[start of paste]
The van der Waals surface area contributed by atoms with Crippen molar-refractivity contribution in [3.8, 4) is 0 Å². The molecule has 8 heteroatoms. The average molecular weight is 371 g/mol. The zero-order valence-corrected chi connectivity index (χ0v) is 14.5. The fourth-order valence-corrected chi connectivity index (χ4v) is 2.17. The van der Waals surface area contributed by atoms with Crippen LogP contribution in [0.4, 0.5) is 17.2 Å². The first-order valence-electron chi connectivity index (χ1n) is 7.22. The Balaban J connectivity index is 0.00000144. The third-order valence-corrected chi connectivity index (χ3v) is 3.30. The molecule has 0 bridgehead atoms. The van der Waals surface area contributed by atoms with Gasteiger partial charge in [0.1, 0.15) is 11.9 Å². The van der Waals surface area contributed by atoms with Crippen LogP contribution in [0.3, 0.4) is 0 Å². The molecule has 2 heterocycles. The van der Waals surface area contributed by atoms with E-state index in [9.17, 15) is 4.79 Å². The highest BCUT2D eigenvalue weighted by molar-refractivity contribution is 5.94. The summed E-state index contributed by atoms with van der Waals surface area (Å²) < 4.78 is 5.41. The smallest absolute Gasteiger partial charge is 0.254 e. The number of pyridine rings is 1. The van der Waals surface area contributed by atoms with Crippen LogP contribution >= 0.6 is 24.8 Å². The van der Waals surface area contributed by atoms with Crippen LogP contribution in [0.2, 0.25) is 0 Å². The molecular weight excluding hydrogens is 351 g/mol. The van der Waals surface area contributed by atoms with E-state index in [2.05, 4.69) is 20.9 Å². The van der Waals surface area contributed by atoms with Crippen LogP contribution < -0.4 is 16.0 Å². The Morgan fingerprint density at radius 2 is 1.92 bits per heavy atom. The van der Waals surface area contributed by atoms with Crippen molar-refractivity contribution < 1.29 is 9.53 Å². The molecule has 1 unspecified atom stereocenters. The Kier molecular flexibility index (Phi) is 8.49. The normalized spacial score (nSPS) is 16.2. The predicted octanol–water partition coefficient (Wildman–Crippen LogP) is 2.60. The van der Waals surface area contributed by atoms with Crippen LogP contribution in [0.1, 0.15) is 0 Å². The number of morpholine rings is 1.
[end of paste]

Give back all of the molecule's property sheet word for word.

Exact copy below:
The van der Waals surface area contributed by atoms with Crippen molar-refractivity contribution in [3.8, 4) is 0 Å². The molecule has 8 heteroatoms. The average molecular weight is 371 g/mol. The zero-order valence-corrected chi connectivity index (χ0v) is 14.5. The fourth-order valence-corrected chi connectivity index (χ4v) is 2.17. The van der Waals surface area contributed by atoms with Crippen LogP contribution in [0.4, 0.5) is 17.2 Å². The first-order valence-electron chi connectivity index (χ1n) is 7.22. The Balaban J connectivity index is 0.00000144. The third-order valence-corrected chi connectivity index (χ3v) is 3.30. The molecule has 0 bridgehead atoms. The van der Waals surface area contributed by atoms with Gasteiger partial charge in [0.1, 0.15) is 11.9 Å². The van der Waals surface area contributed by atoms with Crippen LogP contribution in [0.3, 0.4) is 0 Å². The molecule has 2 heterocycles. The van der Waals surface area contributed by atoms with E-state index in [9.17, 15) is 4.79 Å². The highest BCUT2D eigenvalue weighted by molar-refractivity contribution is 5.94. The summed E-state index contributed by atoms with van der Waals surface area (Å²) < 4.78 is 5.41. The smallest absolute Gasteiger partial charge is 0.254 e. The number of pyridine rings is 1. The van der Waals surface area contributed by atoms with Crippen LogP contribution >= 0.6 is 24.8 Å². The van der Waals surface area contributed by atoms with Crippen LogP contribution in [0.2, 0.25) is 0 Å². The molecular weight excluding hydrogens is 351 g/mol. The van der Waals surface area contributed by atoms with E-state index in [2.05, 4.69) is 20.9 Å². The van der Waals surface area contributed by atoms with Crippen LogP contribution < -0.4 is 16.0 Å². The Morgan fingerprint density at radius 2 is 1.92 bits per heavy atom. The van der Waals surface area contributed by atoms with Crippen molar-refractivity contribution < 1.29 is 9.53 Å². The molecule has 1 unspecified atom stereocenters. The Kier molecular flexibility index (Phi) is 8.49. The normalized spacial score (nSPS) is 16.2. The predicted octanol–water partition coefficient (Wildman–Crippen LogP) is 2.60. The van der Waals surface area contributed by atoms with Crippen LogP contribution in [0.1, 0.15) is 0 Å². The number of morpholine rings is 1.